At times, British Columbia seems to be permeated by a prevailing theme of boom-and-bust. From mining ghost towns to gold rushes, we’re a province familiar with quick upstarts and timely departures. The same phenomena extends to a host of abandoned ski hills scattered across B.C. Whether they were built in a declining townsite, lost profitability or suffered irreparable destruction, all remind us of bygone decades of powder and apres-ski. Here are the lost clubs, slopes and lodges we felt the most.
Lac Le Jeune Ski Ranch
Location: Lac Le Jeune
Closest community: Kamloops
Legacy: The Lac Le Jeune Ski Ranch opened in 1947 offering both downhill and cross country skiing, and a day lodge facility. At its peak operation the slopes attracted more than 2,000 people for special winter events and several hundred on a regular weekend. The ski hill closed in 1992.
Current condition: Derelict structures can still be found on the property. In 2012 a Lac Le Jeune Conservation Association AGM discussed the rezoning of the area for a residential development project.
The report notes: “Although private property, hiking, tobogganing, and other low impact recreation use by the neighbourhood has not been restricted. Off road vehicles including dirt bikes, quads, and snowmobiles have consistently trespassed the property over the years, regardless of fencing and signage intended to restrict access.”
Location: Mile 122 John Hart Hwy, British Columbia V0J 2C0 (adjacent to Powder King Mountain Resort)
Closest communities: McLeod Lake & Chetwynd, B.C.
Azu Ski Village was developed in 1965, but avid skiers had been using runs in the area for many years prior.
Legacy: The first ski race was held at this location in 1955, and it quickly became a go-to destination. Azu Ski Village eventually grew to include four runs with a T-bar and an 11-acre weekend cottage subdivision. In 1979, Azu’s founding investors sold their shares and Powder King was developed to the north.
Current condition: Azu Ski Village still remains incorporated but the only relic that remains is a rusting T-bar.
Mackenzie Diamond Head Chalets
Location: Elfin Lakes, Garibaldi Provincial Park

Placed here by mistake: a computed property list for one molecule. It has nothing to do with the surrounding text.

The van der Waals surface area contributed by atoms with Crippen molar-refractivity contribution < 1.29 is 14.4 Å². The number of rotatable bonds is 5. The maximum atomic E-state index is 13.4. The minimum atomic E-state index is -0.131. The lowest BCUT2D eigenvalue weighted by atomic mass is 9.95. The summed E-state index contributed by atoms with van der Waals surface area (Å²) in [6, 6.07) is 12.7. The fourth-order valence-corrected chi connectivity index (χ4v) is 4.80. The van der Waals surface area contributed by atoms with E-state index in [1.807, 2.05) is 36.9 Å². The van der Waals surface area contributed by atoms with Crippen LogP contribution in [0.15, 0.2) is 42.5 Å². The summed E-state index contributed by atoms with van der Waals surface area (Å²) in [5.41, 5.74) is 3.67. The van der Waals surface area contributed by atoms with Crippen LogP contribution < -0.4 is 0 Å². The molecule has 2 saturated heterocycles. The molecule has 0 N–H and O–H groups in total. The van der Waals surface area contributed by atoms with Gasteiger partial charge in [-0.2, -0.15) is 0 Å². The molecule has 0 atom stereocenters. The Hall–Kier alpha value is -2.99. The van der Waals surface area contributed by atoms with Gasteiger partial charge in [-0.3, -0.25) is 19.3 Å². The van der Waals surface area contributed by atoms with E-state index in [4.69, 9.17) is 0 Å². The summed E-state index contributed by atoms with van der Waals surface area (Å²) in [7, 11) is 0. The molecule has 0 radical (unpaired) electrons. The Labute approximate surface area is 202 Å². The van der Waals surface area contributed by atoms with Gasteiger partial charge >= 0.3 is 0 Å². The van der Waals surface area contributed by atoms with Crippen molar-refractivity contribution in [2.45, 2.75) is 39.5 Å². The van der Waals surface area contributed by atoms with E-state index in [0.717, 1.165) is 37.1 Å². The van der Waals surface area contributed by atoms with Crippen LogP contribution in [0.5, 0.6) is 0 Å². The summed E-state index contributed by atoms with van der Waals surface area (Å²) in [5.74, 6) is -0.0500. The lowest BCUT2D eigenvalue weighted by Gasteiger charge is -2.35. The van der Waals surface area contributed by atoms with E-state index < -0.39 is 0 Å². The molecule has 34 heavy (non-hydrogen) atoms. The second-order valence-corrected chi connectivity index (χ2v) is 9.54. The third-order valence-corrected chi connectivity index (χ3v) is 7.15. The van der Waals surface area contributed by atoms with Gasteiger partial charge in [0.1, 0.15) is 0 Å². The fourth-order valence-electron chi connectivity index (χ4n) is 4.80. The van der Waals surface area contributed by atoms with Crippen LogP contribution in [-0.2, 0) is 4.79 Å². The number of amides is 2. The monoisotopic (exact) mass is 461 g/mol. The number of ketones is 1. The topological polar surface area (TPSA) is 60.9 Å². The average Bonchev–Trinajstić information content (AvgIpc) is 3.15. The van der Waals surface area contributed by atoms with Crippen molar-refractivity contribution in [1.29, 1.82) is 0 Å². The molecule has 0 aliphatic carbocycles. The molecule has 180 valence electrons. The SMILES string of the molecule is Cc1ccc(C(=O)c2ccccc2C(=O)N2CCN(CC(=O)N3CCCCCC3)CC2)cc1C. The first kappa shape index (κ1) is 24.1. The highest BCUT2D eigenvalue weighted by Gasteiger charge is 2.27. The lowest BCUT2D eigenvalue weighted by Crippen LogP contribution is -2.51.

Closest community: Squamish & Whistler B.C.
Legacy: In the early 1940s, three Hollyburn residents – Joan Mathews, Ottar Brandvold and his brother, Emil – partnered up and began building a number of mountain chalets in Garibaldi Provincial Park. They were linked together by trails. Diamond Head Lodge opened in the late 1940s and visitors from around the world made their reservations. The chalet operated for three decades before the founders retired and BC Parks took over ownership. The lodge wasn’t maintained, and instead slowly wasted away to nothing.
Current condition: A partially collapsed shelter exists near Elfin Lakes
Mount Washington Alpine Resort stands as the go-to winter destination on Vancouver Island. However, many years ago this title was held by Forbidden Plateau. The resort has been closed for well over a decade now, but was often frequented by ski enthusiasts.
Legacy: The property opened in 1949, operating under the name Wood Mountain Ski Park. It’s popularity peaking in the 1970s. In 1982 the hill suffered its first major disaster: the lodged burned completely to the ground. In 1999 a huge snowfall collapsed the lodge’s roof; it was never rebuilt.
Current condition: Today, snowshoers and hikers come across a few dilapidated structures and abandoned lifts.
Mica Creek Ski Club
Location: B.C.’s Colombia region
Closest community (excluding Mica): Revelstoke
Mica Creek was a small village, used as the base of operations for the Mica Dam hydroelectric project in the 1960s and 1970s.At its peak around 1973, Mica Creek was home to 4,000 residents and a number of amenities, including a school, church, community centre, grocery store, post office and a ski hill, among other things. After the dam was complete and the village’s population began to decline, these were all gradually closed down.
Current condition: The Mica Creek Ski Hill chalet still exists, but the lift has been removed.
Lytton Ski Club
Location: Botanie Lake
Closest community: Lytton
The Lytton Ski Club was established in November 1968, by a group of dedicated residents. After incorporation, the club set up its first ski run near Botanie Lake.
Legacy: In 1972, after securing another loan, the club purchased a ski lift. By 1974, the club had secured leased land about three miles south of the original run and moved the lift to the new location. Time, declining membership and costly insurance premiums eventually spelled the end for the Lytton Ski Club; it was disbanded in February 1987.
Morning Mountain Ski Area
Nearest community: Nelson
Morning Mountain operated as a ski hill from 1974 to 1999, when the lodge burned down. The community decided not to rebuild. Funds from the insurance settlement were reserved for recreation projects in neighbouring towns.
Current condition: The mountain is used for the Nelson Fat Tire Festival.